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Elizabeth Edwards knows that nothing is simple or easy when it comes to cleaning up toxic waste, but Edwards, a professor of Chemical Engineering and Applied Chemistry at the University of Toronto, is looking for ways to harness microbes to do our dirty work for us. Dr. Edward’s research focuses on the biodegradation of chlorinated solvents in the environment – the means by which microbes can actually make a living by eating our noxious waste.
Chlorinated solvents like trichloroethylene (TCE), perchloroethylene (PCE), and others, have a sordid history in the environment. They have long been used as degreasers and dry cleaning fluid, but before there were regulations about how to handle waste, manufacturers and dry cleaners dumped old, dirty solvents in evaporation ponds or out the back door of the facility. Some of the fluid dumped this way evaporated, but since chlorinated solvents are both dense and recalcitrant, much of the liquid seeped straight down to the groundwater. And stayed there. Among other projects, Dr. Edwards is looking at the ability of mixed cultures of bacteria to break down these solvents in a step-wise process, with the expectation that we’ll eventually be able to treat the contamination at some sites with injections of microbes.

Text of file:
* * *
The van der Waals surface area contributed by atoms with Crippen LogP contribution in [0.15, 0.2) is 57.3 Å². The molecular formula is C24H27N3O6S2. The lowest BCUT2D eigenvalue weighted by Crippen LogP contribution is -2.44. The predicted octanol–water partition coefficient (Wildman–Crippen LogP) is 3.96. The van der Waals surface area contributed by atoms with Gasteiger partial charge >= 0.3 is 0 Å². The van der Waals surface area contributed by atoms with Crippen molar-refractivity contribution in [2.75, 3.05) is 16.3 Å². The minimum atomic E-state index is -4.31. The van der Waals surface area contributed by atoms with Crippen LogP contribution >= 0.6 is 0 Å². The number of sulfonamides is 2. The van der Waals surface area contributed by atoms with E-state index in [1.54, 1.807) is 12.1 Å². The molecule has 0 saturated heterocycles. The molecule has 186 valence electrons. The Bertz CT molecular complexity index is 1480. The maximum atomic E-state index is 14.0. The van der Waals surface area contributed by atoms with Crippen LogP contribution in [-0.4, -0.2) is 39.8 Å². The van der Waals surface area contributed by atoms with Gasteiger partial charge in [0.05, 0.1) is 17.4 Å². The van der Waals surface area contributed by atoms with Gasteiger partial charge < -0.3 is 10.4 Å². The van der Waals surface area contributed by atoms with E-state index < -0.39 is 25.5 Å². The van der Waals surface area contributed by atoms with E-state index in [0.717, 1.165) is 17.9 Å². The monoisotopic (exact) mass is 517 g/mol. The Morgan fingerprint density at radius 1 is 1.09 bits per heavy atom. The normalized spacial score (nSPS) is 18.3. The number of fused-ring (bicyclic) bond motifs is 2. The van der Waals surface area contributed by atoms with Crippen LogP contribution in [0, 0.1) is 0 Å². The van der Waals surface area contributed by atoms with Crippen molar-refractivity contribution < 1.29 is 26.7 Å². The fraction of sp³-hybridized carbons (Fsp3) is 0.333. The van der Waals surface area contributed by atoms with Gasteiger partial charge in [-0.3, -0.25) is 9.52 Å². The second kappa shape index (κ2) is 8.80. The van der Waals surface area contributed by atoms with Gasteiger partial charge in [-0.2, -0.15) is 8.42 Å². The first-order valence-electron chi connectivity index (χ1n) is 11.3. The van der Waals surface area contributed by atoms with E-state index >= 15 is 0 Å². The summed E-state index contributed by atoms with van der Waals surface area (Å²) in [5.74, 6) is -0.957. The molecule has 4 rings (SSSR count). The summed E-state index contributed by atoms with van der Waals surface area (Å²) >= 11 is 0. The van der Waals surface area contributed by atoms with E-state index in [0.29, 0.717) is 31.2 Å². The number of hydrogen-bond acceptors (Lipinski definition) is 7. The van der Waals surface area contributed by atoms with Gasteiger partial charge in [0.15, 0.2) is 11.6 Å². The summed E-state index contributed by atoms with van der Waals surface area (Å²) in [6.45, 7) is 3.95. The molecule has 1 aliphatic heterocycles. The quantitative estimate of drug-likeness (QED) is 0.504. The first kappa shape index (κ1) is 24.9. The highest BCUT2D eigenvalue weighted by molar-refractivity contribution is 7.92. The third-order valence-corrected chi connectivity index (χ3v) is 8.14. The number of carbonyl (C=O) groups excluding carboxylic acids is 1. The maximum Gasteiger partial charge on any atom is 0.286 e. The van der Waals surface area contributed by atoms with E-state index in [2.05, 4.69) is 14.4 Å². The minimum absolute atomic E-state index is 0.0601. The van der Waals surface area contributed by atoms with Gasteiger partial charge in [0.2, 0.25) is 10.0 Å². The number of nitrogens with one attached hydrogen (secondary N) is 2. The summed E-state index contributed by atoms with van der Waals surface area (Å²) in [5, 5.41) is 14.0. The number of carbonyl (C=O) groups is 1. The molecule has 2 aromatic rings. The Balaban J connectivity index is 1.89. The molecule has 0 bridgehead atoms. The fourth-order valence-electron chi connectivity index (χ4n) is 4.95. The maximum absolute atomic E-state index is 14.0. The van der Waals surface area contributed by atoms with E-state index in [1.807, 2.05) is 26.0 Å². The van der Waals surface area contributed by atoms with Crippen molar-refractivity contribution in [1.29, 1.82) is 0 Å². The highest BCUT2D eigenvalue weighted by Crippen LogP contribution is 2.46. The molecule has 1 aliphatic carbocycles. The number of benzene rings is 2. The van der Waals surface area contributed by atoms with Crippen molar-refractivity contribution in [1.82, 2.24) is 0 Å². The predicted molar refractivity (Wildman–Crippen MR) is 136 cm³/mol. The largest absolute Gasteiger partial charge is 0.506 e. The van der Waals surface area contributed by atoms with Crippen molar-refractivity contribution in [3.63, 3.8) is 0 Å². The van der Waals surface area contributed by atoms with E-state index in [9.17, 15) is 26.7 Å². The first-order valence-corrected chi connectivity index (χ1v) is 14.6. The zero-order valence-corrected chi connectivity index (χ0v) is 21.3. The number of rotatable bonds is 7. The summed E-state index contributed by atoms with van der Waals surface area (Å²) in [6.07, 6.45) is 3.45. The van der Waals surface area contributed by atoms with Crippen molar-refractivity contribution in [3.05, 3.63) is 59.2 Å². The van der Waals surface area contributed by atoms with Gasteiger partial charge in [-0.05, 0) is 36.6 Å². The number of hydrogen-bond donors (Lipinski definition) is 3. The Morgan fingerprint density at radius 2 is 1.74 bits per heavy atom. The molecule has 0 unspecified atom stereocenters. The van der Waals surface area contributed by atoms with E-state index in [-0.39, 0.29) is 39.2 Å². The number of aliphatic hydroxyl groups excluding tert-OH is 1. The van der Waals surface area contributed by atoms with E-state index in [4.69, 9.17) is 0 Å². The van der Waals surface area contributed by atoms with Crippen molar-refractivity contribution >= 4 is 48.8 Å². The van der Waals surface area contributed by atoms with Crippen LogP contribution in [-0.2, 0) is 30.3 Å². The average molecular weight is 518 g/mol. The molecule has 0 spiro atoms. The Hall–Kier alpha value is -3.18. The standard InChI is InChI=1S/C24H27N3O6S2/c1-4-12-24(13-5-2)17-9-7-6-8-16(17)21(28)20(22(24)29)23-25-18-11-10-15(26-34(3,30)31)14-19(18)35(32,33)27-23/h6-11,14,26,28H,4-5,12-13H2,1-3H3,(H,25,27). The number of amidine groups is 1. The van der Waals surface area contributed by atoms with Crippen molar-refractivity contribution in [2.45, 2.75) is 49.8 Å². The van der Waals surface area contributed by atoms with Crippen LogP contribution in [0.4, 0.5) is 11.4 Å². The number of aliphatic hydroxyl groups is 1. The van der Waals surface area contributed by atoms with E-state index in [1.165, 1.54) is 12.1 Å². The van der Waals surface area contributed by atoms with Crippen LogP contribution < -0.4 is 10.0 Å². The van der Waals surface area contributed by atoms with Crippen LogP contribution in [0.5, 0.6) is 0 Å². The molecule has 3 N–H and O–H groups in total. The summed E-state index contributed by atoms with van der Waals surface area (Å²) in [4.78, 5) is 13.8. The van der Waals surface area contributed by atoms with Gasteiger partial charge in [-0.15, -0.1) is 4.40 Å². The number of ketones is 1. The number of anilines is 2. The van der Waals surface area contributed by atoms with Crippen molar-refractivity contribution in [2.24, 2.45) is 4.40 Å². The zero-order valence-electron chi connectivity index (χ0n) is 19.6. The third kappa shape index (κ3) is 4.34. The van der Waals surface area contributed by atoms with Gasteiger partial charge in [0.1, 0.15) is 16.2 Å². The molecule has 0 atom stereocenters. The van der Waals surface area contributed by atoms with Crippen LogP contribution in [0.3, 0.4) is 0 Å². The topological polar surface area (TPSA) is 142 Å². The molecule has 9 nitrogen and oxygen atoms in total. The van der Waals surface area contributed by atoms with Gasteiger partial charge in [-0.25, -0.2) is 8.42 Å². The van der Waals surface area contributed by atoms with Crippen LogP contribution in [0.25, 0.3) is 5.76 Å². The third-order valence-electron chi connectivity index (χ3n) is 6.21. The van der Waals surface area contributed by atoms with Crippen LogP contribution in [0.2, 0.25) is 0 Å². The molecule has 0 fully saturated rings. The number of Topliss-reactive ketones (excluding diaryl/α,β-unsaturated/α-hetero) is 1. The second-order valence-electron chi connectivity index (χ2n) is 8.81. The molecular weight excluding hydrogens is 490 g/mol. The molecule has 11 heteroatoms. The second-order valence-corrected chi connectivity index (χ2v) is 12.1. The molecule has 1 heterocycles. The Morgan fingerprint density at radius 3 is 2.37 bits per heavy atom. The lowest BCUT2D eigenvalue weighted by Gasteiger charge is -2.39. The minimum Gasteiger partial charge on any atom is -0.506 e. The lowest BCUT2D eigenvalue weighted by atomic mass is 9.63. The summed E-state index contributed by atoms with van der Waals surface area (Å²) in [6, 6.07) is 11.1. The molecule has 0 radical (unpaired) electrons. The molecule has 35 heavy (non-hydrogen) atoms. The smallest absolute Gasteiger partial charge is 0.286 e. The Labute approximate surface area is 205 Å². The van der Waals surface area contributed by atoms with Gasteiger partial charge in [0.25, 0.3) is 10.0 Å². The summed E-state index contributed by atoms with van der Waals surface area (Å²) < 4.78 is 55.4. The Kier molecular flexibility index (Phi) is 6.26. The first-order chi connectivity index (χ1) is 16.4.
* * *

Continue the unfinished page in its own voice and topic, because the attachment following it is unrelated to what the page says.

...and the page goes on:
In this interview, Dr. Merry Buckley talks with Dr. Edwards about why chlorinated solvents are such a difficult environmental problem, how working in environmental consulting for a time helped her realize where she wanted to focus her research, and why we might have to make some tough decisions when it comes to cleaning up the hundreds (thousands?) of solvent-contaminated sites in North America.
Dr.Edwards will be speaking at ASM's 109th General Meeting in Philadelphia, Pennsylvania which will take place from Sunday, May 17 to Thursday, May 21, 2009. please visit the General Meeting website to register for the meeting, view the preliminary program, or reserve your hotel stay.
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